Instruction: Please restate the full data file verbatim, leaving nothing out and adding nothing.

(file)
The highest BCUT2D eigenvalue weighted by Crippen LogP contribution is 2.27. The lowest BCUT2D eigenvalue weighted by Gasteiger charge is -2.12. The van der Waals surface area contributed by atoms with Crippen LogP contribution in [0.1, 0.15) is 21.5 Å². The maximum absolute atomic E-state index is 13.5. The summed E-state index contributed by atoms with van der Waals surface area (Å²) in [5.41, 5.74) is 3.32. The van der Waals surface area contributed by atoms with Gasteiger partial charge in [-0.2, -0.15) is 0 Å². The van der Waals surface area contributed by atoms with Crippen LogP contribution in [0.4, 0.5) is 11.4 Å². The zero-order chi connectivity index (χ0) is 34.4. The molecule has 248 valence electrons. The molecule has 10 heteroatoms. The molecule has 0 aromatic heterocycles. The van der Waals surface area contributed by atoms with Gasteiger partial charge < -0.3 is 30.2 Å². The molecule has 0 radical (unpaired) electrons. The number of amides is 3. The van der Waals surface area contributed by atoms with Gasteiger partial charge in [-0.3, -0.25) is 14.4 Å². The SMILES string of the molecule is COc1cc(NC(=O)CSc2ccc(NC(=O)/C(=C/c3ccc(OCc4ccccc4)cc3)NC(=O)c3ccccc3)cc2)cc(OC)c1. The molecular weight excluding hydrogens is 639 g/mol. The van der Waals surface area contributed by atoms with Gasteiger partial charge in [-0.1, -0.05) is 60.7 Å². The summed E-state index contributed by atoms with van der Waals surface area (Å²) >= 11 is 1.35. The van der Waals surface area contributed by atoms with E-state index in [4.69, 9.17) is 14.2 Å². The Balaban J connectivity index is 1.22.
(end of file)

The highest BCUT2D eigenvalue weighted by Crippen LogP contribution is 2.27. The lowest BCUT2D eigenvalue weighted by Gasteiger charge is -2.12. The van der Waals surface area contributed by atoms with Crippen LogP contribution in [0.1, 0.15) is 21.5 Å². The maximum absolute atomic E-state index is 13.5. The summed E-state index contributed by atoms with van der Waals surface area (Å²) in [5.41, 5.74) is 3.32. The van der Waals surface area contributed by atoms with Gasteiger partial charge in [-0.2, -0.15) is 0 Å². The van der Waals surface area contributed by atoms with Crippen LogP contribution in [0.4, 0.5) is 11.4 Å². The zero-order chi connectivity index (χ0) is 34.4. The molecule has 248 valence electrons. The molecule has 10 heteroatoms. The molecule has 0 aromatic heterocycles. The van der Waals surface area contributed by atoms with Gasteiger partial charge < -0.3 is 30.2 Å². The molecule has 0 radical (unpaired) electrons. The number of amides is 3. The van der Waals surface area contributed by atoms with Gasteiger partial charge in [-0.3, -0.25) is 14.4 Å². The SMILES string of the molecule is COc1cc(NC(=O)CSc2ccc(NC(=O)/C(=C/c3ccc(OCc4ccccc4)cc3)NC(=O)c3ccccc3)cc2)cc(OC)c1. The molecular weight excluding hydrogens is 639 g/mol. The van der Waals surface area contributed by atoms with Gasteiger partial charge in [-0.1, -0.05) is 60.7 Å². The summed E-state index contributed by atoms with van der Waals surface area (Å²) >= 11 is 1.35. The van der Waals surface area contributed by atoms with E-state index in [4.69, 9.17) is 14.2 Å². The Balaban J connectivity index is 1.22.